Every December since 2004, engineers have flown to the South Pole to drill 8,000-foot-deep holes in the ice. The team lowers cables, each strung with 60 disco-ball-size light sensors, into the holes and let them freeze over. So far they have completed 79 such holes, set in a grid half a mile on each side, and plan to drill the final seven this month. The result will be the IceCube Neutrino Observatory, a cube of ice packed with 5,320 sensors looking for cosmic particles.
On July 14, electric vehicle owners will be able to charge up on a Big Mac while their electric vehicle charges in the parking lot.
A new McDonald's in Cary, North Carolina, will be the first of its kind, testing a pilot program with NovaCharge and Coulomb Technologies. The program may pave the way for electric charging stations in close proximity to where people drive and spend their leisure time.
Want to wow your neighbors this Saturday with some bright and cheery Fourth of July trvia? Tell them about the dangers of perchlorate, the molecule that helps fireworks burn longer. According to experts at DMD Systems who study explosive materials, the molecules are not only harmful to the environment, but to humans as well–-and repeated exposure poses health risks.
The good news is that scientists are developing new "green" fireworks--as in environmentally sound, not the color--that burn nitrogen-based fuels. They also use less smoke and contain fewer toxins.
Speech technology is advancing quickly; even smartphones offer apps that let you speak commands and perform voice-activated searches. Now, a new app for iPhone and Blackberry can convert spoken Arabic into spoken English (and vice versa).
At ten feet long, the Cygnet is two feet shorter than the Mini Cooper, and decked out in Aston Martin luxury. Based on the Toyota iQ, but with a few extra features including an upgraded interior and external detailing meant to match the luxury design of Aston Martin's significantly more expensive roadsters, the Cygnet -- which is currently a limited concept car that might debut next year -- seats three comfortably, or a fourth passenger can squeeze in behind the driver for a somewhat tighter ride.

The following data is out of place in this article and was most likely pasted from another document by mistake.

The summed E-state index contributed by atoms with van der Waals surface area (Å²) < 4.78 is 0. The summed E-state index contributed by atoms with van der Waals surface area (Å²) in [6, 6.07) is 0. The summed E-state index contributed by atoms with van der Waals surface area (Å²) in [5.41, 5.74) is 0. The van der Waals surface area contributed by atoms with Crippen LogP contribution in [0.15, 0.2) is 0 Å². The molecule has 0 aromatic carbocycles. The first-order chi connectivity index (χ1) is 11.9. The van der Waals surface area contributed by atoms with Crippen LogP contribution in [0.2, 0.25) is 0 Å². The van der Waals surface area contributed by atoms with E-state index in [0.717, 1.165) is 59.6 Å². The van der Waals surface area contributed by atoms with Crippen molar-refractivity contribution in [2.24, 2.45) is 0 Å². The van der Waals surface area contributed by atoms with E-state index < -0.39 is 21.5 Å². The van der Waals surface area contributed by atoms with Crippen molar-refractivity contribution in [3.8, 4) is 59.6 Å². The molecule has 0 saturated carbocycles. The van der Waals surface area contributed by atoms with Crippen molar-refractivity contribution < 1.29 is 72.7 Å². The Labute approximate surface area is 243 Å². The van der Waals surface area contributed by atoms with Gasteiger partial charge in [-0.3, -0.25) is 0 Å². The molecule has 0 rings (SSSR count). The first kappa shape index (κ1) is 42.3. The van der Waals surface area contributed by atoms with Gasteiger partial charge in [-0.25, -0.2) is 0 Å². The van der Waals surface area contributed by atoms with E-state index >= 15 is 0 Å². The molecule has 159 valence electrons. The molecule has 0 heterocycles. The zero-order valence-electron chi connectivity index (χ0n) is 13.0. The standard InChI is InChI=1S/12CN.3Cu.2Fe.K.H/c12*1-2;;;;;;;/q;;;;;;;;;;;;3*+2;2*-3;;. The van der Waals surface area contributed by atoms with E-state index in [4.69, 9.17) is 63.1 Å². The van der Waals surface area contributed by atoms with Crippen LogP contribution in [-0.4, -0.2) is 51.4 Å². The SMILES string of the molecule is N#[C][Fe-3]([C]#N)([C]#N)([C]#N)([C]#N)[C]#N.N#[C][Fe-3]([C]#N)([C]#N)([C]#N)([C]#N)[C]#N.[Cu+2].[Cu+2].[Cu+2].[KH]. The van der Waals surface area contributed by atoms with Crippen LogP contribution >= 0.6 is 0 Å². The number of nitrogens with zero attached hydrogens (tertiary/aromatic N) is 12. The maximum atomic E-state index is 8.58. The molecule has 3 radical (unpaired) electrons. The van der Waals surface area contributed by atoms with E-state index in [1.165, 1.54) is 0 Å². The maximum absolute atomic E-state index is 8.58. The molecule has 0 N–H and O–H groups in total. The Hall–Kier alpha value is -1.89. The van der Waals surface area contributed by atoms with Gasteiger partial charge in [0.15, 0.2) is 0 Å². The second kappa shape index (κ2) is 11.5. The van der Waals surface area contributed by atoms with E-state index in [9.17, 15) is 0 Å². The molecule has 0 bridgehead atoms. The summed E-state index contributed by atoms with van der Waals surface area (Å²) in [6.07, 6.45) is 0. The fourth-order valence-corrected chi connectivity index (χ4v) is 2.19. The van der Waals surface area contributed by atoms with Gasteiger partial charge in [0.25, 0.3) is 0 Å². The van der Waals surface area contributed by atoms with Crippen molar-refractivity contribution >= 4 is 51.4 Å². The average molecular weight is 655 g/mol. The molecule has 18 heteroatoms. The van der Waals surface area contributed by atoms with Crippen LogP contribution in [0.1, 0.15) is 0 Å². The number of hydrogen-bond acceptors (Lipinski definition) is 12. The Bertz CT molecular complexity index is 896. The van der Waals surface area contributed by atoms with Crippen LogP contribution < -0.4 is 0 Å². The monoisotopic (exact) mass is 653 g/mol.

Researchers at Yale University have built the first-ever quantum processor using solid state components, and have run basic algorithms to prove how it works. Previous efforts have simulated a quantum processor without using electronic components.
In their tests, physicists Leonardo DiCarlo and professor Robert Schoelkopf demonstrated the perfect example of how quantum computing beats out traditional processing techniques.
For those in a wheelchair with limited mobility, Toyota's new brainwave technology is a marvel. The rider of the wheelchair wears a cap that sends signals via a brain-scan electroencephalograph (BSE) to a computer that analyzes the input to steer the chair in real time, as seen here in a video.
Though it may not be much comfort as you use it on the usual round of chores, inside the new Dyson DC31 vacuum cleaner is a motor that's ten times faster than a jet engine, and much quieter. At 104,000 rpm, the DC31's digital switched reluctance motor actually spins faster than any motor on earth.
Even though a jellyfish is 90 percent water, it moves at about 40 mph. Jellyfish use their bell -- the top portion, above the tentacles -- to create a jet that propels them through water. Now, scientists at the Chonnam National University in the Republic of Korea have built a robot that mimics the movement. The robot, using an electro-active polymer artificial muscle, retracts and expands its skirt, exerting a minimal voltage and propelling the jellybot faster than you can swim.